Section 13(a) of the Exchange Act requires issuers with securities registered under Section 12 of the Exchange Act to file periodic reports containing information prescribed by specific Commission rules and regulations. Such reports must be complete and accurate. Rule 13a-13 requires the filing of quarterly reports on Form 10-Q. Rule 12b-20 requires that periodic reports filed with the Commission contain all such further material information as is necessary to make the required statements, not misleading. An issuer violates these provisions if it files a periodic report that contains false or misleading information. See e.g., Laser Photonics, Inc., Securities Act Release No. 7463 (Sept. 30, 1997); and Spectrum Information Technologies, Inc., Securities Act Release No. 7426 (June 25, 1997). In addition, Item 303 of Regulation S-K requires MD&A as part of periodic reports filed pursuant to Section 13(a). Item 303 specifies that, for interim periods the MD&A include, among other things, a discussion of any material changes in the registrants results of operations with respect to the most recent fiscal year-to-date period for which an income statement is provided and corresponding year-to-date period of the preceding fiscal year.

Digital at all times relevant herein, was subject to the reporting requirements of Section 13(a) of the Exchange Act and rules promulgated thereunder. The reporting provisions are violated when false and misleading reports are filed. SEC v. Falstaff Brewing Corp., 629 F.2d 62, 67 (D.C. Cir. 1980); SEC v. Great American Industries, 407 F.2d 453 (2d Cir. 1968). These reporting violations deprive investors of accurate and reliable financial information. In particular, interim financial reporting, as reflected in quarterly reports on Form 10-Q, is an important part of the full disclosure principle underlying the federal securities laws because investors rely on, and react quickly to, quarterly reports. Since interim financial statements are unaudited, the investment community places particular reliance on the issuer and its management to accurately report interim results. Joseph was a cause, through his actions or omissions, of Digital's violations of Section 13(a) and Rules 12b-20 and 13a-1 thereunder, by reviewing and participating in the drafting of the false and misleading Forms 10-Q filed by Digital with the Commission.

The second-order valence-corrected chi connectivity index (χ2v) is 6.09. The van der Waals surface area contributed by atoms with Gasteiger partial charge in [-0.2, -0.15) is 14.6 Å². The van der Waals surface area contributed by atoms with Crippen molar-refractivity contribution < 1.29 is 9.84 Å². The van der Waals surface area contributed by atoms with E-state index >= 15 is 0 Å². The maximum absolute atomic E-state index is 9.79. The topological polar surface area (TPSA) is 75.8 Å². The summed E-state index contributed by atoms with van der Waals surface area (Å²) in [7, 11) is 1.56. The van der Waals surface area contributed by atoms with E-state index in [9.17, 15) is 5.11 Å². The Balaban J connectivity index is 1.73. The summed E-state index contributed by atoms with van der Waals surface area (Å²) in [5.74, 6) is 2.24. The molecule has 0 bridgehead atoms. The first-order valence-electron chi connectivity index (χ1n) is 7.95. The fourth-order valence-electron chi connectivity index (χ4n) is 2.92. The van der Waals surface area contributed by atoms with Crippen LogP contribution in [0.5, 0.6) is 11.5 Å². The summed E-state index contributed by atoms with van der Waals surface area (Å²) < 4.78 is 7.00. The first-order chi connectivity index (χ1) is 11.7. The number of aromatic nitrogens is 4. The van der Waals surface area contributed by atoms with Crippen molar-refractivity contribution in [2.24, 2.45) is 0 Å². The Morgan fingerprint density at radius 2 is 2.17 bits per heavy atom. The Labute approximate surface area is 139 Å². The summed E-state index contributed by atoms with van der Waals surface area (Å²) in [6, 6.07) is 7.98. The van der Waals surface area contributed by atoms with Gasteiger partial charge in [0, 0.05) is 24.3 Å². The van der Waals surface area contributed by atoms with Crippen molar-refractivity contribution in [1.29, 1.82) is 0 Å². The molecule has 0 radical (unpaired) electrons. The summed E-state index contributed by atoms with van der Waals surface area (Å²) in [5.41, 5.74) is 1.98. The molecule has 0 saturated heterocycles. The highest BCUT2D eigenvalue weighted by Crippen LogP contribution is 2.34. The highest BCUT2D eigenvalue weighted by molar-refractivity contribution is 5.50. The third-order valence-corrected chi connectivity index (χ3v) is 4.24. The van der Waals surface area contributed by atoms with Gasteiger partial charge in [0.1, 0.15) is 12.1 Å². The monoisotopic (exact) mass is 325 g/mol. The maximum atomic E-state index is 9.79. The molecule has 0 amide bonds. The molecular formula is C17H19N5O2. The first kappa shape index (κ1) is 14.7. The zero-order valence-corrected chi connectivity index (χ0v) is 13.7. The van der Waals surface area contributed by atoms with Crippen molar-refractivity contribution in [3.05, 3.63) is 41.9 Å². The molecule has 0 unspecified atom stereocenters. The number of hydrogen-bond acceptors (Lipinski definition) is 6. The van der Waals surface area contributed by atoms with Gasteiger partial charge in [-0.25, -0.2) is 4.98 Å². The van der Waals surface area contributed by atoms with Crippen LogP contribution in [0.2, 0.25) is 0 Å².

D. Violations of Section 13(b)(2) of the Exchange Act

Section 13(b)(2) of the Exchange Act was enacted to promote the reliability and completeness of financial information disclosed by issuers. SEC v. Worldwide Coin Investments Ltd., 567 F. Supp. 724, 747 (N.D. Ga 1983). Section 13(b)(2)(A) of the Exchange Act requires an issuer to make and keep books, records and accounts which in reasonable detail, accurately and fairly reflect its transactions and dispositions of assets. Section 13(b)(2)(B) of the Exchange Act requires an issuer to devise and maintain a system of internal accounting controls sufficient to provide reasonable assurance that, among other things, transactions are recorded as necessary to permit preparation of financial statements in conformity with GAAP and to maintain accountability of assets.